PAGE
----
Next, I set the hard disk to spin down after 20 minutes of idle. Now the idle power draw dropped to 36W.

Next I managed to get this server to go into the S3 sleep state during longer periods of inactivity, for example while we are away from home or asleep or just not using another computer on the network. That brings it down to 3W. This page offers comprehensive instructions on how to set this up, using Windows XP anyway.

Oh, in case you're wondering, the new computer, an Intel Core i5-2500, draws 52W at idle. That's quite a power saving right there over my old computer drawing 96W, especially considering it has exponentially more processing power.

Always a day behind

So far, the Hydro One Time-of-Use Portal data is still one day behind, every day. I have to start keeping a journal of what I've done because I can't remember what I did the day before yesterday.

Tuesday, May 17, 2011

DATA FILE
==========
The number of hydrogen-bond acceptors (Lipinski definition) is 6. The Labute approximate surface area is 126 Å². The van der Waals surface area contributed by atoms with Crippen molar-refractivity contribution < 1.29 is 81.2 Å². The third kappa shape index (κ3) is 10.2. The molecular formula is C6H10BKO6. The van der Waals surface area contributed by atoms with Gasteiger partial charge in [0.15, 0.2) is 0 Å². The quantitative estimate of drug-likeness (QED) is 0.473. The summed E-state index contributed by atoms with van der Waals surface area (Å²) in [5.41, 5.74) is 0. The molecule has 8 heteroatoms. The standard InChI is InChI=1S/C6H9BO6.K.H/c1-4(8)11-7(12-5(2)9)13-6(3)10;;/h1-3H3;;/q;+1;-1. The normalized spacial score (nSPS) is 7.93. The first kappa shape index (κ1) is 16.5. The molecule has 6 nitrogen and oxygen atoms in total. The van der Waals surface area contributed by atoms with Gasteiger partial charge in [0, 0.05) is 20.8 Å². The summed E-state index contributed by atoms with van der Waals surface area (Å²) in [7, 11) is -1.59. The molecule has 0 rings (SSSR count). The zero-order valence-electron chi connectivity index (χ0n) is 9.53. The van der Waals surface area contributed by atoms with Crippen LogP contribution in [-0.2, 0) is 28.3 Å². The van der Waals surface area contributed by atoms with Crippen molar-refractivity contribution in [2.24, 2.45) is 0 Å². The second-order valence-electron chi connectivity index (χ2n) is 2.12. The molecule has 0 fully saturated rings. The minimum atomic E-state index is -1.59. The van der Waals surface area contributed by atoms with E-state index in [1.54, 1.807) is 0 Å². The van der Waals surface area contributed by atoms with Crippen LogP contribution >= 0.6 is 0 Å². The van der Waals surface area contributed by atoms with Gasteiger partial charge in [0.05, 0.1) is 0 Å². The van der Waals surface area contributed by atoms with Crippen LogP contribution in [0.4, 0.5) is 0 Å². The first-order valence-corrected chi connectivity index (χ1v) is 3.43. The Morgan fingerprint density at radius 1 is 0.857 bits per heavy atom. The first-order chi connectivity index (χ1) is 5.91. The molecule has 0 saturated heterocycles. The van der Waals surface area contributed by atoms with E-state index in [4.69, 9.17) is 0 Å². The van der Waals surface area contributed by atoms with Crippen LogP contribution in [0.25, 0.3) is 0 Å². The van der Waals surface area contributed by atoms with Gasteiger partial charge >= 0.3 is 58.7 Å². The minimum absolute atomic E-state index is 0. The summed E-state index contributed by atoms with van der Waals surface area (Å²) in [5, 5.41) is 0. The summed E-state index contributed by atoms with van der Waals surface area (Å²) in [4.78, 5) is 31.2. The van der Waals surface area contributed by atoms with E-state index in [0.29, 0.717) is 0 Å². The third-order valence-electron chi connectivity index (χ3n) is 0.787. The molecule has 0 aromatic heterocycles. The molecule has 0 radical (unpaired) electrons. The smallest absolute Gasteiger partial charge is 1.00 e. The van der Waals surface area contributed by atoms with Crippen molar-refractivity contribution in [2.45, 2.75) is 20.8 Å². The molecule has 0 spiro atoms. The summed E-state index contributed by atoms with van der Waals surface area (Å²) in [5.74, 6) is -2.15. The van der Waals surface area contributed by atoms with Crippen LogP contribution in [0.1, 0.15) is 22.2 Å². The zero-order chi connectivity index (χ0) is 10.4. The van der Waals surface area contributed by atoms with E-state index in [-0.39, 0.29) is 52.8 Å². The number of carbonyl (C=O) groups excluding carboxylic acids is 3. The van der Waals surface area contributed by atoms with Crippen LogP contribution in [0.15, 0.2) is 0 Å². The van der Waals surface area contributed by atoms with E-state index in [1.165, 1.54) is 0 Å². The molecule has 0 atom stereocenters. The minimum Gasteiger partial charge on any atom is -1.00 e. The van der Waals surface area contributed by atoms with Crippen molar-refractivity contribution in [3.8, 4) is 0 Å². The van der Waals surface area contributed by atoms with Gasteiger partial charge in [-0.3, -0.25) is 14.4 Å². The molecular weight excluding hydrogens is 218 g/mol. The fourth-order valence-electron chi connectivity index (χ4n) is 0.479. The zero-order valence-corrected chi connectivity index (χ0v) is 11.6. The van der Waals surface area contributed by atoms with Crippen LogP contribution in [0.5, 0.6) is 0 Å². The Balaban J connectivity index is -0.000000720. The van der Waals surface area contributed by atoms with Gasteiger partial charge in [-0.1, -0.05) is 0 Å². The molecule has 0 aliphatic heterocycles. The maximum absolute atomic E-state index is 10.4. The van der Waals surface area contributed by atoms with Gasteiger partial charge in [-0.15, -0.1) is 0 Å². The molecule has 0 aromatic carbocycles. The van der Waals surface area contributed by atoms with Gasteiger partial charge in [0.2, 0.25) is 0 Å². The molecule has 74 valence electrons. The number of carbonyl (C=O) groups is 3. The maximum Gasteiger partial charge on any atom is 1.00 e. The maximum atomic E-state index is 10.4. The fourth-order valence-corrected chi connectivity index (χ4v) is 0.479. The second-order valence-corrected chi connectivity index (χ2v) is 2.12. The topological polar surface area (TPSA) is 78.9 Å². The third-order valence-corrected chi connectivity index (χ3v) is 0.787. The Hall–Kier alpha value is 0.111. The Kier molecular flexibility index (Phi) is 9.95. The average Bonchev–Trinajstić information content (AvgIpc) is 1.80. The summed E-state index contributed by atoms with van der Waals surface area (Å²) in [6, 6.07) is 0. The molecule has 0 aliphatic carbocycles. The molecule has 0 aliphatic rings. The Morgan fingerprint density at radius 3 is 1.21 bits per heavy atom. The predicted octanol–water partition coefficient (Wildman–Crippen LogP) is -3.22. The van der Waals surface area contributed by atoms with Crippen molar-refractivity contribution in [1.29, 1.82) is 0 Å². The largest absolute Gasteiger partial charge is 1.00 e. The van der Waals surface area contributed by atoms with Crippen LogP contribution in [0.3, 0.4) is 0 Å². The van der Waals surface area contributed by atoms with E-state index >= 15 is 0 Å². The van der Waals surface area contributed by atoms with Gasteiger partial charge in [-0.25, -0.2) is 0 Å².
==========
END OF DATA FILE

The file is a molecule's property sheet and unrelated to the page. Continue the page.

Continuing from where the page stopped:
Ontario has an electricity oversupply problem

This graph from the Independent Electricity System Operator's website says it all:

Honey, I left the light on

In our garage, we have three 60W incandescent light bulbs. I have chosen not to change these bulbs out because there is no economic reason to do so, since they are on so rarely and for such short periods, and switching compact fluorescent (or any fluorescent for that matter) is a sure way to promote premature bulb failure.

But one night, those lights did get left on overnight. And sure enough, the time-of-use graph told the tale. Since there's 180W of lighting, leaving it on for 10 hours cost us 30 cents, because we're still paying flat rates until the time of use gets activated! Time to get that motion sensor installed in the garage like we had at our previous house.

The ugly truth about wind and solar: $

Parker Gallant has an excellent blog called "Ontario's Power Trip" hosted by the Globe and Mail that is a definite read for the lay person who wants to get to the bottom of and try to understand the energy mess that Ontario is in.